Collaboration – Final Draft has a collection of collaboration tools for working with friends of fellow professionals, and this includes a chat room so that you can converse as you plot together.
Progress status – Reporting is built-in to Final Draft that lets you keep track of your progress, so that you know if you are working at a good pace and if you are struggling, it can help you see that the finish line is slowly approaching after all.
Story map with image support – Aside from Beat Board and Index Card functions, you can create a story map that helps keep you on track.
You can add images, as you like, and give you a ‘timeline’ of the events you are crafting.
This is incredibly useful, so you’ll want to get to know this feature.
Tagging to keep up with the plot and the subplots – Tagging lets you create custom markers in your story for many different elements so that you can keep track of plot items or even budgetary or scheduling concerns with your screenwriting.
This is professional software, indeed.
While we’ve only covered some of the highlights, as you can see, Final Draft brings a lot to the table.
While this software isn’t free, there is a discount for students and if you are not a student, then take the discount from this software in the form of all that time that you will save.
It really can do that much for you.
Our final featured screenwriter’s friend is WriterDuet, which has the tools you need for screenwriting by yourself or with a collaborator.
Screenwriting duos have produced many famous works, such as Orson Welles and Herman J. Mankiewicz for Citizen Kaine, so if you love dialogue but have action scenes problems. At the same time, your friend has the opposite problem, then WriterDuet might be just what the doctor ordered.
WriterDuet is cloud-based and allows for real-time collaboration. This means that you can both make changes as you go, but it’s not going to lose your information.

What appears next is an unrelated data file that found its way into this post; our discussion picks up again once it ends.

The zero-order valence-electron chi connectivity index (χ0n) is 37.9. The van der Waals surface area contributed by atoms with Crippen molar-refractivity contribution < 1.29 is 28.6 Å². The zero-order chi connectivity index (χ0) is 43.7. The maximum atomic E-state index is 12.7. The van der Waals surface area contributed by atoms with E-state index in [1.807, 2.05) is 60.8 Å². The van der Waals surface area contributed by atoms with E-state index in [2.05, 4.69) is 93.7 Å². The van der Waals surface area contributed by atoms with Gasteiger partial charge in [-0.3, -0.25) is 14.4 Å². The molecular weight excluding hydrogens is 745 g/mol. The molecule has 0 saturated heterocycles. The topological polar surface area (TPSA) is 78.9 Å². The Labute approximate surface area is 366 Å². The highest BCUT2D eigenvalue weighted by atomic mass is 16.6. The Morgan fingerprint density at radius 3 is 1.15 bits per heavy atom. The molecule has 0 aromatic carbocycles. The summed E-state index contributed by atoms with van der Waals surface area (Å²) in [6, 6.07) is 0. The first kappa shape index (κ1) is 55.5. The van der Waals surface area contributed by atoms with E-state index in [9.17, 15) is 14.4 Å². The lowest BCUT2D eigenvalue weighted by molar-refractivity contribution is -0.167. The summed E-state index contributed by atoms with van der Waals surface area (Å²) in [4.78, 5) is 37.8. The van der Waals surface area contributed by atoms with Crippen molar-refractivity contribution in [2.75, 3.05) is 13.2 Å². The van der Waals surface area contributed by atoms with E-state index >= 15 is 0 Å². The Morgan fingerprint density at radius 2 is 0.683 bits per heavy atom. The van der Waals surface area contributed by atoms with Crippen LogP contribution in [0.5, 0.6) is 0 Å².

You can see these changes as they happen, and even if you are working on the same section, you can collaborate on what changes to keep and what gets discarded.
The ‘Time Machine’ feature ensures this, keeping track of all changes and preserving the original text.
Formatting is made simple with some buttons assigned for different tasks, which tags them and is suitable for things like description, dialogue, transitions, and more.
You can also create your tags if some of the predefined options just don’t fit in for what you have in mind.
If you are collaborating and don’t like to share the process, you can work offline or use ‘Ghost Mode’, which hides your edits until you are ready to share.
This is especially useful if you have some ideas that you think would spice-up the work, but you want a little more time to build them up or see how they would affect the overall flow.
You can also take advantage of the ‘Graveyard’, which is a place to put script elements that you have that don’t have a home in the script yet.
It’s useful, especially in that it gives you a place to put those fantastic ideas that always come along so that you can incorporate them later or save them for another story. That lets you get back to work at hand, so it’s an appreciated feature.
WriterDuet has a lot of unique features like this, but it is a tier-based subscription product.
This means that the tools you get with the ‘free’ version will be a bit stripped down but are certainly enough to give you a ‘taste’ of what WriterDuet can do to decide if you wish to upgrade or not.
WriterDuet additional features
Upgrading can get you many other advantages depending on which tier you select, such as ‘Plus’, Pro’, or ‘Premium’, with Premium being the fully unlocked version of the software.
WriterDuet Plus – Script statistics, Unlimited scripts to write, delete text, and tracking history. A few extra features to get started.
WriterDuet Pro – Pro includes many more features for your writing, such as watermarking and encrypting your files for protection, Tagging, filters, Autosynch of work you’ve written offline when connected, as well as desktop and mobile writing apps. It’s a much more full-featured collaboration architecture.
Writer Duet Premium – This is where things get fancy, as you can incorporate computer voices to recite lines to test out how they sound, you get language translation and extra columns for incorporating VR or ‘documentary’ aspects into the work.
The free version is out there to give you a taste of this software, so if you would like to get started on writing up the next great screenplay with a friend, then WriterDuet can make this happen.
As you can see, whether you are a beginner, expert, or prefer collaboration over ‘flying solo’, there is software out there custom-tailored for your needs.
Be sure to give one or all of these programs a try, and you can see for yourself what all the fuss is about.
Just supply the creativity and let your screenwriting software do the rest!